Employers with operations in Kentucky were recently affected by a new pregnancy law that went into effect at the end of June 2019. Employers who are subject to the law will be required to provide reasonable accommodations to workers for pregnancy, childbirth and related conditions.
Under federal law, most employers already are prohibited from discriminating against pregnant workers based on pregnancy, childbirth or related medical conditions. Federal law, however, doesn’t require accommodations under all situations. Early in 2019, the Kentucky legislature introduced Senate Bill 18 – also known as the Kentucky Pregnant Workers Act – to fill in some of the gaps.
The Pregnant Workers Act amends the Kentucky Civil Rights Act as it relates to pregnant employees by requiring companies with 15 or more employees to provide “reasonable accommodations” for pregnancy, childbirth and related conditions. Under the Pregnant Workers Act, employers will be liable if they fail to make reasonable accommodations for an employee who requests an accommodation for pregnancy, childbirth, or a related medical condition.
As for the accommodations that should be considered, the Act expands the definition of “reasonable accommodation” to include a number of accommodations not enumerated under federal pregnancy law, including:
- The need for more frequent or longer breaks;
- Time off to recover from childbirth;
- Acquisition or modification of equipment;
- Appropriate seating;
- Temporary transfer to a less-strenuous or less-hazardous position;
- Job restructuring;
- Light duty or modified work schedule; and
- Private space that is not a bathroom for expressing breast milk.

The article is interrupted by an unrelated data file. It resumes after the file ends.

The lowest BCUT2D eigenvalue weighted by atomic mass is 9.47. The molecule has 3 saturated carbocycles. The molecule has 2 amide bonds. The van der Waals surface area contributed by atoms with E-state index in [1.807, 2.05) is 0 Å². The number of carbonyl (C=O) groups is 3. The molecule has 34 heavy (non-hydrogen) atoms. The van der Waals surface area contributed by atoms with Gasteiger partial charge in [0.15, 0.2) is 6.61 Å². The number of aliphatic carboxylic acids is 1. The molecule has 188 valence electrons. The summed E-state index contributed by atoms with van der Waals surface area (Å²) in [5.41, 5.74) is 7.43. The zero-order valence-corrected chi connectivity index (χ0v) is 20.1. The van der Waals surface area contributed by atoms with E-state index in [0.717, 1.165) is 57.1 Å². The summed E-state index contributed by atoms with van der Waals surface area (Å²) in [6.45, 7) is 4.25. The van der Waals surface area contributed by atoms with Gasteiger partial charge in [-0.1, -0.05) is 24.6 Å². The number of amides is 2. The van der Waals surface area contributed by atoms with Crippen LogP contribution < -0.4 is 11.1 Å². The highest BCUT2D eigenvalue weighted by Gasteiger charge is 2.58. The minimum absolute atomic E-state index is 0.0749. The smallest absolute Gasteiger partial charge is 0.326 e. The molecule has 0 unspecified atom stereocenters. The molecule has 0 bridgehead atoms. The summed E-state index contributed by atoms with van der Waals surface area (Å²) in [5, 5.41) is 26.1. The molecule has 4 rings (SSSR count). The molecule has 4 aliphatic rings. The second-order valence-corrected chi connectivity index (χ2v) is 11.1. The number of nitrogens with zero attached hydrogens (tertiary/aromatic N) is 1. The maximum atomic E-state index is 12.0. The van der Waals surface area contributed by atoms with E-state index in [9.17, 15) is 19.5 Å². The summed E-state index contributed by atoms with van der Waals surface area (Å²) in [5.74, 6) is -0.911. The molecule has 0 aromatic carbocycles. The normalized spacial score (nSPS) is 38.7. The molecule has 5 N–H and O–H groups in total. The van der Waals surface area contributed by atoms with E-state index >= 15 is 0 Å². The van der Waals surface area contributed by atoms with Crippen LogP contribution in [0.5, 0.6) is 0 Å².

The Pregnant Workers Act also creates the first lactation accommodation requirement in Kentucky, defining “related medical condition” to include lactation or the need to express breast milk. As noted above, the new law requires employers to provide space, other than a bathroom, for their nursing employees to express breast milk.
Of note, an employee shall not be required to take leave from work if another reasonable accommodation can be provided. The law also expressly requires the employer and employee to engage in a timely, good-faith interactive process to identify an effective reasonable accommodation. And, as is the case under federal law, employers can decline a requested accommodation by demonstrating it presents an “undue hardship” to its operations. In determining whether an undue hardship exists, an employer must consider, among other things, the duration of the requested accommodation and whether the employer has a policy of providing, has provided in the past or is providing similar accommodations to other employees for any reason. If such a policy or practice exists, then a rebuttable presumption is created that the accommodation does not impose an undue hardship to the employer.
The law went into effect on June 27, 2019, and employers were required to begin complying on day one. Those of you with operations in Kentucky should review your workplace policies and practices – if you haven’t done so already – to determine if any updates are necessary. The new law also requires Kentucky employers to post a notice regarding the Pregnant Workers Act in a conspicuous place, provide existing employees written notice of the new requirements within 30 days of the law going into effect and provide written notice about the law to new employees at the start of their employment. The Kentucky Commission on Human Rights recently updated its Equal Employment Opportunity Poster to include information on the new Pregnant Workers Act for employers to distribute to their employees.
Paul Goatley, Fisher Phillips
This article provides an overview of certain legal issues. It is not intended, and cannot be construed, as legal advice for any purpose. For more information, contact an attorney in the Louisville, Kentucky, office of Fisher Phillips at 502-561-3990.